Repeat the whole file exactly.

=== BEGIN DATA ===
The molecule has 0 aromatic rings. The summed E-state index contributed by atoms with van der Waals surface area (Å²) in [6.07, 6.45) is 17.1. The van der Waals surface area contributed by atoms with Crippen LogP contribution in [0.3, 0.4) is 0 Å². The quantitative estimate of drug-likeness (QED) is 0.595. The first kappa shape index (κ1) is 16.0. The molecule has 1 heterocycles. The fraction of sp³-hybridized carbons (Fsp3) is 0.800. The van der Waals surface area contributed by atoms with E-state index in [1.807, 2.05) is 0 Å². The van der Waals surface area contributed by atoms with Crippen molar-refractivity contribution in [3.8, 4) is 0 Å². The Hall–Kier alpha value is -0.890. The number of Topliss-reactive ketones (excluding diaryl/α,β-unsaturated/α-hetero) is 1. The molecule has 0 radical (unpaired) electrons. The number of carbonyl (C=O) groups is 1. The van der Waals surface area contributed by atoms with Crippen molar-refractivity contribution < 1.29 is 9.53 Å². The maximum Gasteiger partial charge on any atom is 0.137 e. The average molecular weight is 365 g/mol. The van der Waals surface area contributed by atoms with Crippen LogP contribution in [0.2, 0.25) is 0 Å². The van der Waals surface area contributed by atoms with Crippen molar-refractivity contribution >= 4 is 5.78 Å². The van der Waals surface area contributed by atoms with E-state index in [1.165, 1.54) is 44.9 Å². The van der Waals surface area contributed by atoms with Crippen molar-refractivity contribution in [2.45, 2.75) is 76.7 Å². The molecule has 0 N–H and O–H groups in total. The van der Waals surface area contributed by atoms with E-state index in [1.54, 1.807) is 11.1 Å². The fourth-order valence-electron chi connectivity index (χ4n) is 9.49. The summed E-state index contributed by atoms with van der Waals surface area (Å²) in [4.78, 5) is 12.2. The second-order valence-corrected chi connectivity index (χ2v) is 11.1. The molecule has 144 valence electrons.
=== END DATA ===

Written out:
The molecule has 0 aromatic rings. The summed E-state index contributed by atoms with van der Waals surface area (Å²) in [6.07, 6.45) is 17.1. The van der Waals surface area contributed by atoms with Crippen LogP contribution in [0.3, 0.4) is 0 Å². The quantitative estimate of drug-likeness (QED) is 0.595. The first kappa shape index (κ1) is 16.0. The molecule has 1 heterocycles. The fraction of sp³-hybridized carbons (Fsp3) is 0.800. The van der Waals surface area contributed by atoms with E-state index in [1.807, 2.05) is 0 Å². The van der Waals surface area contributed by atoms with Crippen molar-refractivity contribution in [3.8, 4) is 0 Å². The Hall–Kier alpha value is -0.890. The number of Topliss-reactive ketones (excluding diaryl/α,β-unsaturated/α-hetero) is 1. The molecule has 0 radical (unpaired) electrons. The number of carbonyl (C=O) groups is 1. The van der Waals surface area contributed by atoms with Crippen molar-refractivity contribution < 1.29 is 9.53 Å². The maximum Gasteiger partial charge on any atom is 0.137 e. The average molecular weight is 365 g/mol. The van der Waals surface area contributed by atoms with Crippen LogP contribution in [0.2, 0.25) is 0 Å². The van der Waals surface area contributed by atoms with Crippen molar-refractivity contribution >= 4 is 5.78 Å². The van der Waals surface area contributed by atoms with E-state index in [1.165, 1.54) is 44.9 Å². The van der Waals surface area contributed by atoms with Crippen molar-refractivity contribution in [2.45, 2.75) is 76.7 Å². The molecule has 0 N–H and O–H groups in total. The van der Waals surface area contributed by atoms with E-state index in [1.54, 1.807) is 11.1 Å². The fourth-order valence-electron chi connectivity index (χ4n) is 9.49. The summed E-state index contributed by atoms with van der Waals surface area (Å²) in [4.78, 5) is 12.2. The second-order valence-corrected chi connectivity index (χ2v) is 11.1. The molecule has 144 valence electrons.